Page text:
x = yield         # (9) blocks
  p x               # not reached w/o another e.next
end

e = o.to_enum
e.next              # (1)
e.feed "foo"        # (3)
e.next              # (4)
e.next              # (7)
                    # (10)

Creates a printable version of e.

Creates a new Enumerator object, which can be used as an Enumerable.

In the first form, iteration is defined by the given block, in which a “yielder” object, given as block parameter, can be used to yield a value by calling the yield method (aliased as +<<+):

fib = Enumerator.new do |y|
  a = b = 1
  loop do
    y << a
    a, b = b, a + b
  end
end

p fib.take(10) # => [1, 1, 2, 3, 5, 8, 13, 21, 34, 55]

The optional parameter can be used to specify how to calculate the size in a lazy fashion (see Enumerator#size). It can either be a value or a callable object.

In the second, deprecated, form, a generated Enumerator iterates over the given object using the given method with the given arguments passed.

Use of this form is discouraged. Use Kernel#enum_for or Kernel#to_enum instead.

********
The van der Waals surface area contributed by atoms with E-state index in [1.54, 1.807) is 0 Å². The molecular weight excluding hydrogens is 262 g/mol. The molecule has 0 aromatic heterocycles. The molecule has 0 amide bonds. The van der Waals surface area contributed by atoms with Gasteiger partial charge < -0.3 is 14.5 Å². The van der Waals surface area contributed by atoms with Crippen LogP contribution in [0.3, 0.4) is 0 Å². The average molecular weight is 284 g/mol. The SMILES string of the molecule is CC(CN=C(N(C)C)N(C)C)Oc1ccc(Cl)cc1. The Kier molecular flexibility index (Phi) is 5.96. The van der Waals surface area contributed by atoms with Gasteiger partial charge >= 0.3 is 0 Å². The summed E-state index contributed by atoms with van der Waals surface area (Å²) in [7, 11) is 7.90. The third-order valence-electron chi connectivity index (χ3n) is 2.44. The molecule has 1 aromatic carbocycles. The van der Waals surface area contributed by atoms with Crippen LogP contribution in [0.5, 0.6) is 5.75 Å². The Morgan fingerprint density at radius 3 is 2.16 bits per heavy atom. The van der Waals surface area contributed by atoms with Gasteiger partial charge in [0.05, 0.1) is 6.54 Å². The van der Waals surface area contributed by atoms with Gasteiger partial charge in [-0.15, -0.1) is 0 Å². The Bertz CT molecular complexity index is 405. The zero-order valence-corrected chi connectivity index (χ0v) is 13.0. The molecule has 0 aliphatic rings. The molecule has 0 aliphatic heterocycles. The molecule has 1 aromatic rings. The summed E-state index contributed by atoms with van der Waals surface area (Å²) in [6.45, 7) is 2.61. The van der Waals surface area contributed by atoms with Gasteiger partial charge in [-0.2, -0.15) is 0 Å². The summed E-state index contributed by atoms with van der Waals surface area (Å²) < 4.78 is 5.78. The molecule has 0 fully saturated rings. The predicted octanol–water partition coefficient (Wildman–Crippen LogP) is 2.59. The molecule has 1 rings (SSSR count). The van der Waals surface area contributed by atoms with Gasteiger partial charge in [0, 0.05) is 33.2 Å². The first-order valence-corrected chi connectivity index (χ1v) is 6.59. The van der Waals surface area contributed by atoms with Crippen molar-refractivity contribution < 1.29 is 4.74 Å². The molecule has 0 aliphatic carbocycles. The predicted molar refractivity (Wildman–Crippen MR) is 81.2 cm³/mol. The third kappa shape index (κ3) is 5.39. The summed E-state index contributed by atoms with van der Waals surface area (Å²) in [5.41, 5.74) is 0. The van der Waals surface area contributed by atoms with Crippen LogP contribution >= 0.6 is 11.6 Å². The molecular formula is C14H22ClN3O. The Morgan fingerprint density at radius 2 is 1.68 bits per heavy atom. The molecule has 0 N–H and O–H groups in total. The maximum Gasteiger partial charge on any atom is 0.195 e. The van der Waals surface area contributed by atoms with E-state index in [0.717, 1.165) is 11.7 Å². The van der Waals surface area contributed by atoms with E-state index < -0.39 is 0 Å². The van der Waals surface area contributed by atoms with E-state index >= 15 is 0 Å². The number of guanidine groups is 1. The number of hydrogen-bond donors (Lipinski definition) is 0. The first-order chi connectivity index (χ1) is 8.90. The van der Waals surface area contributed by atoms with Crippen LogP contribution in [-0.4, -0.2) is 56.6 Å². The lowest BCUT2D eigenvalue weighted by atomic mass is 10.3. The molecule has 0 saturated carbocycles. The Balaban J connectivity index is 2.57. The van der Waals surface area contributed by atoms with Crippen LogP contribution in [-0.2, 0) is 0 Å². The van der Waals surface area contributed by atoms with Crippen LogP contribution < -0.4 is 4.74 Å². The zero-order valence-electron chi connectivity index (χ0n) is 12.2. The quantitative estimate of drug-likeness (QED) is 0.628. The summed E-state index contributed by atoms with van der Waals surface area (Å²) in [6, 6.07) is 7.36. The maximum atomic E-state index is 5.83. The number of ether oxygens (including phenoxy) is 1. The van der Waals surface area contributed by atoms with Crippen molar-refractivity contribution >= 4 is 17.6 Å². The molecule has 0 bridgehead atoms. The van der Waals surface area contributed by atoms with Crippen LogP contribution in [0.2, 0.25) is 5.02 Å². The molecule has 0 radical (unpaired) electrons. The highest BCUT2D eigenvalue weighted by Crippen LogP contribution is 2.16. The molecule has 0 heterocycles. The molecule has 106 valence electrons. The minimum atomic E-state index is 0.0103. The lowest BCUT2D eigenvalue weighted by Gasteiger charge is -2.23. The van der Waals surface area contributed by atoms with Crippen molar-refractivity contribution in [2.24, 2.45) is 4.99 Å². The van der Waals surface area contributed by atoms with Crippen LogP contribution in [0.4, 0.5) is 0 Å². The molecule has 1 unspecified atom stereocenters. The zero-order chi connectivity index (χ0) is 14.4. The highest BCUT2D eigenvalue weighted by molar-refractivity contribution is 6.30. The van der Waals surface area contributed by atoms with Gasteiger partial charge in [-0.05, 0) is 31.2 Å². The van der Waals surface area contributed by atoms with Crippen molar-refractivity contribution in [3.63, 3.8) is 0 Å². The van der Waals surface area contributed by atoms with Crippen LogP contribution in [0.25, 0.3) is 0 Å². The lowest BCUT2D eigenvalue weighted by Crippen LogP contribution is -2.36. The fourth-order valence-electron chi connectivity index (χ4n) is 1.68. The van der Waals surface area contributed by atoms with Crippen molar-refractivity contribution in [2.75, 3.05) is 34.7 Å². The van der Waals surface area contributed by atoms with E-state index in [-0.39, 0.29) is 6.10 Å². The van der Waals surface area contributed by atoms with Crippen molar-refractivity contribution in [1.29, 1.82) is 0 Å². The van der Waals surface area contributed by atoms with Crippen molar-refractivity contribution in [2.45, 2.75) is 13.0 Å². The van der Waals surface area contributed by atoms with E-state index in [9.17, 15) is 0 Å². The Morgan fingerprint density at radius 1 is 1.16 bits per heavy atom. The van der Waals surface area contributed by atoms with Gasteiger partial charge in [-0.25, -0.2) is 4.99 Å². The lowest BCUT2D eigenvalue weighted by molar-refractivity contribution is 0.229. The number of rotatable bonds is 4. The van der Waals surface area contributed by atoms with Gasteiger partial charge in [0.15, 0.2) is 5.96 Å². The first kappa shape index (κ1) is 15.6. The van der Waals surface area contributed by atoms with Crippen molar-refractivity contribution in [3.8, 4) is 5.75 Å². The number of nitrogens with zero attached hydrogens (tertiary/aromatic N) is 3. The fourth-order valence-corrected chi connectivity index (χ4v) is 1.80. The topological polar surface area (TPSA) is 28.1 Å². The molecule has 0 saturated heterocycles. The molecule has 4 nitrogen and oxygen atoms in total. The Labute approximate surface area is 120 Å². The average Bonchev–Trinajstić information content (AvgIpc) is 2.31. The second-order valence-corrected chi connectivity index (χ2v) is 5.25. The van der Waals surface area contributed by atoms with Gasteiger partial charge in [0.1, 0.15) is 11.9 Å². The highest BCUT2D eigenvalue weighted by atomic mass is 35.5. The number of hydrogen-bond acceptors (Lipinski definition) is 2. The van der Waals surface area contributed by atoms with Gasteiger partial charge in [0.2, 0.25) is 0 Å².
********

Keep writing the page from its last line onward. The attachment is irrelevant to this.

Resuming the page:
e = Enumerator.new(ObjectSpace, :each_object)
    #-> ObjectSpace.enum_for(:each_object)

e.select { |obj| obj.is_a?(Class) }  #=> array of all classes

Returns the next object in the enumerator, and move the internal position forward. When the position reached at the end, StopIteration is raised.

Example

a = [1,2,3]
e = a.to_enum
p e.next   #=> 1
p e.next   #=> 2
p e.next   #=> 3
p e.next   #raises StopIteration

Note that enumeration sequence by next does not affect other non-external enumeration methods, unless the underlying iteration methods itself has side-effect, e.g. IO#each_line.

Returns the next object as an array in the enumerator, and move the internal position forward. When the position reached at the end, StopIteration is raised.

This method can be used to distinguish yield and yield nil.

Example

o = Object.new
def o.each
  yield
  yield 1
  yield 1, 2
  yield nil
  yield [1, 2]
end
e = o.to_enum
p e.next_values
p e.next_values
p e.next_values
p e.next_values
p e.next_values
e = o.to_enum